So what exactly is a “Scotoma?” A scotoma is what doctors call the defect that blocks sight in one part of our visual field. It is also a term we use to describe our occasional failure to see what is right in front of us because we build our own Scotoma, a mental blind spot, to it.

You see for the most part, we see what we expect to see or what we look for. Often, we do not see what is really there. What we expect to see is determined by our beliefs about reality. If we believe the world is a hostile, unfriendly place, we will see evidence to support that belief everywhere we look. But if we believe people are basically good and that the world is a supportive, friendly place, then that is what we will see and experience.

Now, our beliefs are mostly a matter of how we have been conditioned since birth. But once we become adults, it is possible to become aware of our conditioning, our belief systems, and even our Scotomas.

We can choose to expand our consciousness, remove our blind spots, and adopt beliefs that will help us grow instead of clinging to expectations and attitudes that keep us suspicious and small. By the simple act of making this choice, we actually start the wheels of a better future turning.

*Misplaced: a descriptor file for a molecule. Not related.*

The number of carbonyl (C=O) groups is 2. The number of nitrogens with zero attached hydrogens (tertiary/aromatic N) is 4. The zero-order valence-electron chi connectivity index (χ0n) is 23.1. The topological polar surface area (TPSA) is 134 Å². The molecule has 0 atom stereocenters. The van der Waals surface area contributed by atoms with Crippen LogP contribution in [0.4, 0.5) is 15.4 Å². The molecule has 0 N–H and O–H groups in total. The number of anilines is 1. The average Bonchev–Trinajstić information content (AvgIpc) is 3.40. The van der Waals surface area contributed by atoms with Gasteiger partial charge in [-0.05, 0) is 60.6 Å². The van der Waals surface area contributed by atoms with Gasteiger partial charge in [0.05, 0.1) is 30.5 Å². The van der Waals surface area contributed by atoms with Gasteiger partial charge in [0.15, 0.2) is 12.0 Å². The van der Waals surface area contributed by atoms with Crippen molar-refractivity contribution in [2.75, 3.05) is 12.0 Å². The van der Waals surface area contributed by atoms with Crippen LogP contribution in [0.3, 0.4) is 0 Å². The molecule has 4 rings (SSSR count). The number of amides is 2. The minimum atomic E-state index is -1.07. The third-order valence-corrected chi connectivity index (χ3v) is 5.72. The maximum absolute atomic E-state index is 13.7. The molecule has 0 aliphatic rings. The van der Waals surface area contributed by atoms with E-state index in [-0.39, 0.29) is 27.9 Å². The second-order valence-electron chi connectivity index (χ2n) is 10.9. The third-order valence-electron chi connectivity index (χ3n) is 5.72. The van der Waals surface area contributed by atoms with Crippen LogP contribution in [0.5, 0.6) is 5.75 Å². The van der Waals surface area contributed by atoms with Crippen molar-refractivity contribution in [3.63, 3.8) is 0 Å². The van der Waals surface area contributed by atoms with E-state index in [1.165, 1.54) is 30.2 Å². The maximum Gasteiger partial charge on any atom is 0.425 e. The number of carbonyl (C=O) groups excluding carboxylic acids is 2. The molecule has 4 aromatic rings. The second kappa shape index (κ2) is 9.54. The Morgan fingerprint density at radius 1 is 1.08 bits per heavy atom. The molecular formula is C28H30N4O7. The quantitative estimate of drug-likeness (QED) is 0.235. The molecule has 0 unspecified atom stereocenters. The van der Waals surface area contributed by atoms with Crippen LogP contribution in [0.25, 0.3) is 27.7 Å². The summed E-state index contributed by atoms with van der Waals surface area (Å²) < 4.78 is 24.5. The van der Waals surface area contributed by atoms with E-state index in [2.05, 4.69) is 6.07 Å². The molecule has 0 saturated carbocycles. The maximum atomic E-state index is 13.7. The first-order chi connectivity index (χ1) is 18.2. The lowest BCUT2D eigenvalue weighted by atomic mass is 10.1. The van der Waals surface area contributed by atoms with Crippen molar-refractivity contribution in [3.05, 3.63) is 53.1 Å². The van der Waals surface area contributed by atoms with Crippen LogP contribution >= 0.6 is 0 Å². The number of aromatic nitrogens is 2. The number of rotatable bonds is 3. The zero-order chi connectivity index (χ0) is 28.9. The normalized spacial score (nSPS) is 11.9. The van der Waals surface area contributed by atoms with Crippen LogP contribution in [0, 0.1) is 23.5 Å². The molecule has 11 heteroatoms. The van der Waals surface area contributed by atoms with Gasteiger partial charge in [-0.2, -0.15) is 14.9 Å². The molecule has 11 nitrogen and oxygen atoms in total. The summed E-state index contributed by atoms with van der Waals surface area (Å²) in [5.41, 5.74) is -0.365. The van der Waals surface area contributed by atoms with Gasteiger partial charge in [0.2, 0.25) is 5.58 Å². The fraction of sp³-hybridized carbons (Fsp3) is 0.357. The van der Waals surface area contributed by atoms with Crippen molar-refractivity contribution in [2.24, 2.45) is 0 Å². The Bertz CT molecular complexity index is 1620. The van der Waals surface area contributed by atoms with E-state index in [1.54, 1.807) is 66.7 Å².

And, by the daily affirmation of goals that support our commitment, we become top-notch Scotoma Busters – and that is when we really start to grow.  ~ The Pacific Institute

5. Star Projects Presents a Day at Oregon Raceway Park


6. Links: Things to Think About & Things to Do

Bird.Black.EnvelopeBook Review: American Betrayal

Commentary. Welcome to Your Delusional Democracy

Donald Trump Scandals

“To just be grossly generalistic, you could put half of Trump’s supporters into what I call the ‘basket of deplorables,'” Hillary Clinton said at a New York fundraiser on Sept. 9. “The racist, sexist, homophobic, xenophobic, Islamaphobic, you name it. And unfortunately, there are people like that, and he has lifted them up.”  ~ (Video: The Washington Post / Photo: AP)

Commentary. Jack Cashill: I’m Deplorable and I’m Proud

Libya’s Implosion and What it Means for the West